Planning The Meal And Menu Making
( Originally Published 1921 )
"It is worth a life effort to lift a man from degradation. To prevent his fall is better."
SINCE the health and efficiency of the family depend so directly upon what they eat, no study could be more worthy of the house-wife's attention than the art of planning harmony in her meals, and this subject should appeal to every thinking mother.
A small amount of food in right combination gives more energy than a large amount poorly combined, just as a small, well disciplined force of arms is more effective in war than an untrained mob. This makes the selection of foods a matter not only of health, but of economics as well; and when the principles of combining foods are rightly understood, very palatable and nutritious meals may be prepared from the most simple and inexpensive foods.
In planning the meal, two great objectives should be kept in view: first, the selection of foods that provide in about the right proportion all the kinds of substances required to nourish the body; second, the selection of foods that agree with one another, as discussed in a previous chapter.
In seeking to balance the food elements in a meal, we should think of foods classified in the following four groups, and choose some article of food from each group at least once a day; then the daily ration is not likely to want for any necessary element. There is nothing mysterious about the planning of most palatable, nutritious, and inexpensive meals. By a study of these groups, one may learn how to substitute one food for another in accordance with palatability and price, and when laying in supplies of food, to consider the question in terms of these groups.
TABLE OF FOOD CLASSIFICATION
1. FOODS RICH IN PROTEIN :
Milk, skimmed milk, cottage cheese, eggs, nuts, nut foods, dried beans, dried peas, lentils, macaroni, entire wheat, oatmeal.
2. CARBOHYDRATE FOODS:
All cereals, breads, crackers, macaroni, break-fast foods, sugar, honey, sirups, fruit, especially dried fruits, potato, other vegetables.
3. FOODS RICH IN FATS:
Olives, nuts, cream, butter, vegetable oils, solid vegetable fats.
4. FOODS DEPENDED ON FOR MINERAL MATTERS AND BODY-REGULATING SUB-STANCES :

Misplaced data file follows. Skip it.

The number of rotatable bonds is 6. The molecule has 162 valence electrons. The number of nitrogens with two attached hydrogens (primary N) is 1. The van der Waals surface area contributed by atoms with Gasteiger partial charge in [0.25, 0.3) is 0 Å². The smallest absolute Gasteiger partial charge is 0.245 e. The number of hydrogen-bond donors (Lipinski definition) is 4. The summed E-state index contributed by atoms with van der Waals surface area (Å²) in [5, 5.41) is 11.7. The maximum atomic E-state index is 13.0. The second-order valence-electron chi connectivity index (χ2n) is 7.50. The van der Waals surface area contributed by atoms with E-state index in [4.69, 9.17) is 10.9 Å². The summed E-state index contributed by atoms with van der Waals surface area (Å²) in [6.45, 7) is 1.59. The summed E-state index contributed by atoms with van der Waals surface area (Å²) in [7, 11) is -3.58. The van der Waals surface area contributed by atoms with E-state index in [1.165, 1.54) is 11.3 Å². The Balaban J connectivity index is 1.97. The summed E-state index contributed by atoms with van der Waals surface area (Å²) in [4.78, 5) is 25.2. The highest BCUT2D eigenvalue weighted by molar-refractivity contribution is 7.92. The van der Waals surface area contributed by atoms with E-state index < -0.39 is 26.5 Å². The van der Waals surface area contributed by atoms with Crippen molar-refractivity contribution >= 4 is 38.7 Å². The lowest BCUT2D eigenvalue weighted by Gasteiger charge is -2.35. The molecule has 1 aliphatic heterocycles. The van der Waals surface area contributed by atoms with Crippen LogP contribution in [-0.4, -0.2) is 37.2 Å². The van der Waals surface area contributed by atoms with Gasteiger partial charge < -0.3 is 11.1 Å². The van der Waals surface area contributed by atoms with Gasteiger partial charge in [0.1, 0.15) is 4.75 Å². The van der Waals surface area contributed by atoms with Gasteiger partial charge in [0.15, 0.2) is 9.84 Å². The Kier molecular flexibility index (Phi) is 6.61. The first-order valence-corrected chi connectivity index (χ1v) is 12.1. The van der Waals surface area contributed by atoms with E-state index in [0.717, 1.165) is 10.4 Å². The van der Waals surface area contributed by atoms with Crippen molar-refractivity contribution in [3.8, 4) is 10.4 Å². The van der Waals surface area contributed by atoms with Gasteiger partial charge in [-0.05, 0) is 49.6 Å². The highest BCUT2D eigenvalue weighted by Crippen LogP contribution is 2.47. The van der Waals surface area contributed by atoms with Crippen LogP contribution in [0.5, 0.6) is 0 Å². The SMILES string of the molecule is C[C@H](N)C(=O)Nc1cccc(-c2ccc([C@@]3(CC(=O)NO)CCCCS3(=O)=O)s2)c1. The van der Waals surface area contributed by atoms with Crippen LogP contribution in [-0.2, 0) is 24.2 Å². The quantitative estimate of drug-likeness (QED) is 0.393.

Whole cereals, fruits, whole meal cereal products, entire wheat breads, greens, fresh vegetables, melons, salads (raw green stuff).
Fresh vegetables, especially the coarser kinds, contain a large proportion of water in their composition, and if served by them-selves, would fail of supplying proper nutrition to the body. However, when they are served with one of the more solid foods, as grains, nuts, legumes, etc., they furnish a needed bulk to the food, and are rich in mineral and vitamines.
As examples of simple foods that combine well in the making of well balanced meals, take potato, consisting largely of starch, and eggs, which are largely albumen and fat. These balance each other in about the right proportion. Rice, being nearly all starch, and beans, heavy in protein, when taken at the same meal, make an excellent combination. Nuts, being rich in protein and fat, when eaten with fruits, containing sugar and acid, make an excellent balance. If the meal be composed principally of potato or rice (both consisting largely of starch), a few nuts, with ripe olives or a little cream, will supply the needed protein and fat.
In seeking to provide foods that will give proper nourishment to the body, we should avoid the extremes in either of two directions : on the one hand, that which tends toward an impoverished diet ; on the other hand, that which brings into one meal too many heavy, highly concentrated foods.
Avoid having the meals one-sided, by serving the more watery foods, such as fruits or vegetables, with one of the heavier foods, as grains, legumes, nuts, etc. Vary the meals from day to day, making a change in both the taste and the appearance of the food as it comes to the table.
Serve some raw food daily, as in these the mineral and vitamine constituents are preserved unchanged by heating; and avoid, so far as possible, white breads, white rice, package breakfast foods, and so-called refined foods, which have been robbed of their life-giving elements, and thus cannot sustain the body in a healthy condition.